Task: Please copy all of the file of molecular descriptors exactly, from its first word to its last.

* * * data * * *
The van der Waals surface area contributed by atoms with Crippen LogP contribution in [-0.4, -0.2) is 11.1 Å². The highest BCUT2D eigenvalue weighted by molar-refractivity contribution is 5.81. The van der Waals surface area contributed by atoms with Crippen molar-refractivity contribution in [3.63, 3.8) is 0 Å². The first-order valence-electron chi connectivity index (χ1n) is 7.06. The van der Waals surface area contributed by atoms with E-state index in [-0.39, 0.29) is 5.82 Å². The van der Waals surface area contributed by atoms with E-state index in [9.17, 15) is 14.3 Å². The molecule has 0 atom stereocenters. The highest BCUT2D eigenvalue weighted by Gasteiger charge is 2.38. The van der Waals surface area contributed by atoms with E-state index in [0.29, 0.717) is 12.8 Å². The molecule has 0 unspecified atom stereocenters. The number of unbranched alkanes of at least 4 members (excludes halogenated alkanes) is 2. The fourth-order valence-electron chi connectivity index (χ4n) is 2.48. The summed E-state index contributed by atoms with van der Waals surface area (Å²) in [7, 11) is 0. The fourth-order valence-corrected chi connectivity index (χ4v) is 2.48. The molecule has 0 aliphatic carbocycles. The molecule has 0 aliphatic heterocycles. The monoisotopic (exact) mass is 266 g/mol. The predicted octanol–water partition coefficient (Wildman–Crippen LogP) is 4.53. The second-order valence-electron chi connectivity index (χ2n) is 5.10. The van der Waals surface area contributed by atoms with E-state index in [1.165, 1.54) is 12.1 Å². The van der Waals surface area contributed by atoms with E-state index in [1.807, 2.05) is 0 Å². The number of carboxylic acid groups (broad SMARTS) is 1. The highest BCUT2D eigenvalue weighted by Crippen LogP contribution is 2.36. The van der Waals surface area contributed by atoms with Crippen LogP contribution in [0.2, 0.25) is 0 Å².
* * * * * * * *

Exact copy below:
The van der Waals surface area contributed by atoms with Crippen LogP contribution in [-0.4, -0.2) is 11.1 Å². The highest BCUT2D eigenvalue weighted by molar-refractivity contribution is 5.81. The van der Waals surface area contributed by atoms with Crippen molar-refractivity contribution in [3.63, 3.8) is 0 Å². The first-order valence-electron chi connectivity index (χ1n) is 7.06. The van der Waals surface area contributed by atoms with E-state index in [-0.39, 0.29) is 5.82 Å². The van der Waals surface area contributed by atoms with E-state index in [9.17, 15) is 14.3 Å². The molecule has 0 atom stereocenters. The highest BCUT2D eigenvalue weighted by Gasteiger charge is 2.38. The van der Waals surface area contributed by atoms with E-state index in [0.29, 0.717) is 12.8 Å². The molecule has 0 unspecified atom stereocenters. The number of unbranched alkanes of at least 4 members (excludes halogenated alkanes) is 2. The fourth-order valence-electron chi connectivity index (χ4n) is 2.48. The summed E-state index contributed by atoms with van der Waals surface area (Å²) in [7, 11) is 0. The fourth-order valence-corrected chi connectivity index (χ4v) is 2.48. The molecule has 0 aliphatic carbocycles. The molecule has 0 aliphatic heterocycles. The monoisotopic (exact) mass is 266 g/mol. The predicted octanol–water partition coefficient (Wildman–Crippen LogP) is 4.53. The second-order valence-electron chi connectivity index (χ2n) is 5.10. The van der Waals surface area contributed by atoms with E-state index in [1.165, 1.54) is 12.1 Å². The van der Waals surface area contributed by atoms with E-state index in [1.807, 2.05) is 0 Å². The number of carboxylic acid groups (broad SMARTS) is 1. The highest BCUT2D eigenvalue weighted by Crippen LogP contribution is 2.36. The van der Waals surface area contributed by atoms with Crippen LogP contribution in [0.2, 0.25) is 0 Å².